Not Now Darling 1973 NA (no award)

Without fail, the least poplar items on this blog are the assessments of withered 1970’s sexless British sex comedies; no matter how many customers show on the previous day, my readership can be reduced to a trickle by writing about some tatty, end-of-the-pier innuendo-laden sexist tat, from That’s My Funeral to The Magnificent Seven Deadly Sins. What can I say in my defence? These films used to be part of the BBC’s film package when I was growing up, and were as much a part of a daily diet of cinema as Truffaut or Peckinpah. And now, viewed from the opposite end of the time-telescope, they still exert a certain power to horrify and yet amuse by their wrong-headed presumption.

Not Now, Darling was adapted by playwright Ray Cooney from his own hugely popular farce, and must have seemed like something of a sure-fire hit. Co-written by John Champman, another graduate of the august ‘Whoops Vicar, where’s my trousers?’ school of comic confusion, Not Now Darling is primarily a vehicle for the robust talents of Leslie Phillips, who went on to co-star with Angelina Jolie in the Tomb Raider films. Phillips plays Gilbert Bodley, a lothario-about-town who concocts a confusing scheme in which he sells a fur coat to his mistress’s husband Harry (Derren Nisbet) to make some easy cash. The story unfolds almost entirely on one stagey-set, the shop of Arnold Crouch (Cooney himself), where moll Janine (Julie Ege) is caught in various stages of undress.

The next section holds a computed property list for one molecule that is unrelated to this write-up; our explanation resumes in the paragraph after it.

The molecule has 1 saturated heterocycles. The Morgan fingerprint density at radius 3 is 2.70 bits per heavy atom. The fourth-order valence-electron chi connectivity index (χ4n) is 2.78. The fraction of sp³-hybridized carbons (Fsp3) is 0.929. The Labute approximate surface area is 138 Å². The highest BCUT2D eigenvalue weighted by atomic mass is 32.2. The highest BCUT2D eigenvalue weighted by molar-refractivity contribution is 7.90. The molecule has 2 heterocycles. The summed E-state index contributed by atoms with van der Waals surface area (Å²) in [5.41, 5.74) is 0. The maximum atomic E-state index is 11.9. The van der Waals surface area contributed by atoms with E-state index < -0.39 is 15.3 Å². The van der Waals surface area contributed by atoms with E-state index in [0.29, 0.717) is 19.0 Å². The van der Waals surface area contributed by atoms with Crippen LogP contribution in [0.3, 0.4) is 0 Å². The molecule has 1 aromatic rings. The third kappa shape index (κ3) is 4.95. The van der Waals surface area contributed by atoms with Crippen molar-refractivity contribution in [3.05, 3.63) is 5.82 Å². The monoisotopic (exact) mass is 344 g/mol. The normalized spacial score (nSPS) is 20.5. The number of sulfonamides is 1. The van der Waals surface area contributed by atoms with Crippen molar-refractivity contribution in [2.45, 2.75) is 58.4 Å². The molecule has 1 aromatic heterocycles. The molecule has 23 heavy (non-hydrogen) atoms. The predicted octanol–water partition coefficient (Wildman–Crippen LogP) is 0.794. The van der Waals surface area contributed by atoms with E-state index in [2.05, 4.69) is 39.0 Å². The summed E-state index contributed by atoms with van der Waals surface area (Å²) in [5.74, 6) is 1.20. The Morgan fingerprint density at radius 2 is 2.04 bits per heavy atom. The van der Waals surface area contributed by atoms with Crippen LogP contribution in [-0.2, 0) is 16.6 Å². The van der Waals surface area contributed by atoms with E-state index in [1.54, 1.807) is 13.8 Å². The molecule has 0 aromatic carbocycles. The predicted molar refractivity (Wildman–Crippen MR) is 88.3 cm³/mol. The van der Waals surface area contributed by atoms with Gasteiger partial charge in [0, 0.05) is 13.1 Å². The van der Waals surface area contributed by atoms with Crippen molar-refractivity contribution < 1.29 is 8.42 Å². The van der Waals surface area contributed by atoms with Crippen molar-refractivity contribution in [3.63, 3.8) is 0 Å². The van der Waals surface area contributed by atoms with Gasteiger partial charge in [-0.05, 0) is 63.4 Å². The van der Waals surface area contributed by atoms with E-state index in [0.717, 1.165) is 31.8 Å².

Sex is an odd thing in British comedies; to be desired, certainly, but also a prospect which makes men go weak at the knees and generally collapse into some kind of moral panic. There’s more nudity in a perfume advert that 90 minutes of Not Now Darling, but there are occasional glimpses of the quick-fire verbal gags which must have wowed stage audiences. Barbara Windsor appears to double-down on the ditz, while old stagers Cicely Courtneidge and Jack Hulbert wander around the set in a reasonably spry fashion. They were pretty much the Kardashians ie celebrity couple of the 1930’s, and at least are treated with some dignity here.

As a sex-comedy, Not Now Darling is something of a farce, remarkable for it’s tameness and a dry, interior quality. A sequel, Not Now Comrade, followed in 1976, but by then, sex had found more direct routes onto the screen, and the idea of a woman hiding in a closet wearing nothing but a fur coat was no longer considered the ultimate in outre behaviour. Guilty of reflecting sexist, out-of-date tropes, films like Not Now Darling have gained in interest over the decades by becoming museum pieces of what audiences once found funny, but is now more peculiar than ha-ha.



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